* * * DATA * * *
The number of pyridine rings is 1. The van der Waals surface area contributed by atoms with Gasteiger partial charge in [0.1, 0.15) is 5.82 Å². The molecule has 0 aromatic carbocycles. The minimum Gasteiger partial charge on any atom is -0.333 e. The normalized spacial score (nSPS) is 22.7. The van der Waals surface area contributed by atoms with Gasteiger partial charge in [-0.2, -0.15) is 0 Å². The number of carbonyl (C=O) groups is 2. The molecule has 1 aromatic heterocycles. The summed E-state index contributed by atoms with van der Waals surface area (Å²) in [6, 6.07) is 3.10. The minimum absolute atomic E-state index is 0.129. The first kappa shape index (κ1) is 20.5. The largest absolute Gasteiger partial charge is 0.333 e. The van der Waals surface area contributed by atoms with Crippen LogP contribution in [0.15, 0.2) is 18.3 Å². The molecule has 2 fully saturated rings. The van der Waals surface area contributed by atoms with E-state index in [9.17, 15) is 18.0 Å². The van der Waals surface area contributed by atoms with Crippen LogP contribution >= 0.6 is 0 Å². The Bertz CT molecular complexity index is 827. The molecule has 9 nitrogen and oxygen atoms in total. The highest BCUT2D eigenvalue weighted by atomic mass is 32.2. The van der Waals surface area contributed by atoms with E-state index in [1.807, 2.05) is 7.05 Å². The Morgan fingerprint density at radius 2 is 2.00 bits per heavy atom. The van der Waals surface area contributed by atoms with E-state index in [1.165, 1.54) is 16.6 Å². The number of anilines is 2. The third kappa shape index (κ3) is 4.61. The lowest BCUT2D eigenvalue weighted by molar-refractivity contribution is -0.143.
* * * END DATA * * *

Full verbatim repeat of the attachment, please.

The number of pyridine rings is 1. The van der Waals surface area contributed by atoms with Gasteiger partial charge in [0.1, 0.15) is 5.82 Å². The molecule has 0 aromatic carbocycles. The minimum Gasteiger partial charge on any atom is -0.333 e. The normalized spacial score (nSPS) is 22.7. The van der Waals surface area contributed by atoms with Gasteiger partial charge in [-0.2, -0.15) is 0 Å². The number of carbonyl (C=O) groups is 2. The molecule has 1 aromatic heterocycles. The summed E-state index contributed by atoms with van der Waals surface area (Å²) in [6, 6.07) is 3.10. The minimum absolute atomic E-state index is 0.129. The first kappa shape index (κ1) is 20.5. The largest absolute Gasteiger partial charge is 0.333 e. The van der Waals surface area contributed by atoms with Crippen LogP contribution in [0.15, 0.2) is 18.3 Å². The molecule has 2 fully saturated rings. The van der Waals surface area contributed by atoms with E-state index in [9.17, 15) is 18.0 Å². The van der Waals surface area contributed by atoms with Crippen LogP contribution >= 0.6 is 0 Å². The Bertz CT molecular complexity index is 827. The molecule has 9 nitrogen and oxygen atoms in total. The highest BCUT2D eigenvalue weighted by atomic mass is 32.2. The van der Waals surface area contributed by atoms with E-state index in [1.807, 2.05) is 7.05 Å². The Morgan fingerprint density at radius 2 is 2.00 bits per heavy atom. The van der Waals surface area contributed by atoms with E-state index in [1.165, 1.54) is 16.6 Å². The number of anilines is 2. The third kappa shape index (κ3) is 4.61. The lowest BCUT2D eigenvalue weighted by molar-refractivity contribution is -0.143.